When they finally realized their gold dream was collapsed, the first generation of Chinese Americans commenced to find other ways to earn their living. Most of the labors were young male from the rural area of China. Therefore, they were less educated and the most important thing was they can??™t speak English. Apart from these disadvantages, Chinese immigrants had differences from the European immigrants. It was obvious that a Chinese labor received many difficulty changes during that period from east to west, from Confucian culture to Christian world. Owing to these difficulties, Chinese immigrant had to find jobs required little English facility and required skills could be learned quickly. (Chinese Immigration Par 6) On the other hand, there were almost no women in California in those days. Chinese labors found they could do some women??™s work such as do the laundry and set up the restaurant for the white people. These jobs were actually popular during that time because they do meet the needs of white man. Even now, when people talked about Chinese American in the United States, they always associate them with restaurant and laundries.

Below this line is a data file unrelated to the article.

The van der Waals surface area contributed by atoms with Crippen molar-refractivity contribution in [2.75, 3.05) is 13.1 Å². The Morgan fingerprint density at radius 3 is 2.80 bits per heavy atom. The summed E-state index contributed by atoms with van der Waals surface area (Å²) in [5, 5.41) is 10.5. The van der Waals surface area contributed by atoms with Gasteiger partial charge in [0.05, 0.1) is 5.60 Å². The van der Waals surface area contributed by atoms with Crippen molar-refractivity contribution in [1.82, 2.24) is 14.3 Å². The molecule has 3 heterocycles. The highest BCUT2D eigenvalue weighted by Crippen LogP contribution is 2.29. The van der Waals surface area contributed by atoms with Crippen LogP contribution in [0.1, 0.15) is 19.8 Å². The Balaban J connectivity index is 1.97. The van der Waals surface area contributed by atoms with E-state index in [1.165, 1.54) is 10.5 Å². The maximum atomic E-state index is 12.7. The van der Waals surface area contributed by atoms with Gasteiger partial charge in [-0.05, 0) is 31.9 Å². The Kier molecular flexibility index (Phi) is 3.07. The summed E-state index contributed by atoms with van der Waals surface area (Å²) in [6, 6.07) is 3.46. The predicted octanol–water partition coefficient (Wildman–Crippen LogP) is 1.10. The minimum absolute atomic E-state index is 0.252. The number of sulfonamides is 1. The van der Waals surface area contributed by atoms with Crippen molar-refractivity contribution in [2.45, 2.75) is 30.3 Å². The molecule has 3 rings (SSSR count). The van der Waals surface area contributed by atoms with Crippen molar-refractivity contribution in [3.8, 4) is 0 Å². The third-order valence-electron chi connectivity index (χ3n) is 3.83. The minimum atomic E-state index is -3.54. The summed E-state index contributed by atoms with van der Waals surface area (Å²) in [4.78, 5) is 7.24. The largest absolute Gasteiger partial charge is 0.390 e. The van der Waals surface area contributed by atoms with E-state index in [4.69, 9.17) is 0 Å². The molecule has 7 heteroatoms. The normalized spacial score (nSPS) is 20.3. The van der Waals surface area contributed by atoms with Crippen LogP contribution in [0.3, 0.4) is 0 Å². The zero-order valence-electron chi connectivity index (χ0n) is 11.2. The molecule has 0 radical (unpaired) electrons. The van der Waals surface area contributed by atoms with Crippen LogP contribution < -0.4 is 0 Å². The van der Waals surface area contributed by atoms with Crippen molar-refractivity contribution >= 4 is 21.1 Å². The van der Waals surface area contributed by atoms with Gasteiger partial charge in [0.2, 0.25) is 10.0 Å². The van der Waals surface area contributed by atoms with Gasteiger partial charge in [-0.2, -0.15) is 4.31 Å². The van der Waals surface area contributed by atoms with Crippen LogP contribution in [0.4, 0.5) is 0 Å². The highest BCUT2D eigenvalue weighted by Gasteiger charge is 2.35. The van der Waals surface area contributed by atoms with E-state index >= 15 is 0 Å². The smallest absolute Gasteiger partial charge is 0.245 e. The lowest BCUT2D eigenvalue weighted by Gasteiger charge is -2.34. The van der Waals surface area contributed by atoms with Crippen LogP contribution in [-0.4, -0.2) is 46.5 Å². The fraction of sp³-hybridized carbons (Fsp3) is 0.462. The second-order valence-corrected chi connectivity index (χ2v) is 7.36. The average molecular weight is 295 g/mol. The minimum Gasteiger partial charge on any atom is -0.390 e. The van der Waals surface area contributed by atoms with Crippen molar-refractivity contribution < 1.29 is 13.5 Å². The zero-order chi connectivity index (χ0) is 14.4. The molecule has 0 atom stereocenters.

In 1860s, there were more labors came from China. According to the book Chinese Immigrants written by Mary Coolidge, there were 25000 Chinese in California in 1852 and it reached to 50000 in 1867. Some other scholars pointed out that the number of Chinese in 1860 was 34933. Then it increased dramatically to 62736 in 1870. (Huang Par 6) Although the number cited above was different, it was an indisputable fact that the rates of the Chinese American growth were high. The number of Chinese immigrants increased so fast because a considerable Chinese were imported as labors for the transcontinental railroads during that period. In February, 1865, the Central Pacific decided to try a new labor pool. Charles Crocker, chief of construction persuaded his company to employ Chinese immigrants, arguing that the people who build the Great Wall of China and invented gunpowder could certainly build a railroad. (Building the Railroad Par 5) Chinese labors, accounted for nearly 90% of total labors, made great contribution to the railroad. In the first three years, the Central Pacific had only put down less than 100 miles of track. Obviously, the participation of Chinese immigrants fastened the process of rail road building which was finally completed in 1869. Despite the skepticism that was expressed about their physical strength, Chinese soon became the backbone of the labor not only for unskilled tasks but for highly demanding and dangerous ones as well. (Chan 31) At the same time, Chinese were paid less than the white labors. In the beginning, a Chinese was paid 1 dollar a work way or 26 dollars a month. Later, pay was raised to 30 and finally 35 a month, achieving the same rate as white. However, the white were give food and housing to their pay whereas Chinese labors had to feed and house themselves. Also, the company use the Chinese do the skilled labor such as masonry, track-laying, blacksmithing, hand explosives which they should pay white 3 to 5 dollars per day. The Central Pacific saved about 5.5 millions by hiring Chinese instead of white unskilled labor. (Meltzer 7) In addition, Chinese always did the dangerous work. Only from the winter 1885 to 1886, there were almost 1200 Chinese immigrants died from accidents, avalanches, and explosions. Due to these characters, these workers quickly earned a reputation as tireless and extraordinarily reliable workers–“quiet, peaceable, patient, industrious, and economical.” (Building the Railroad par 7)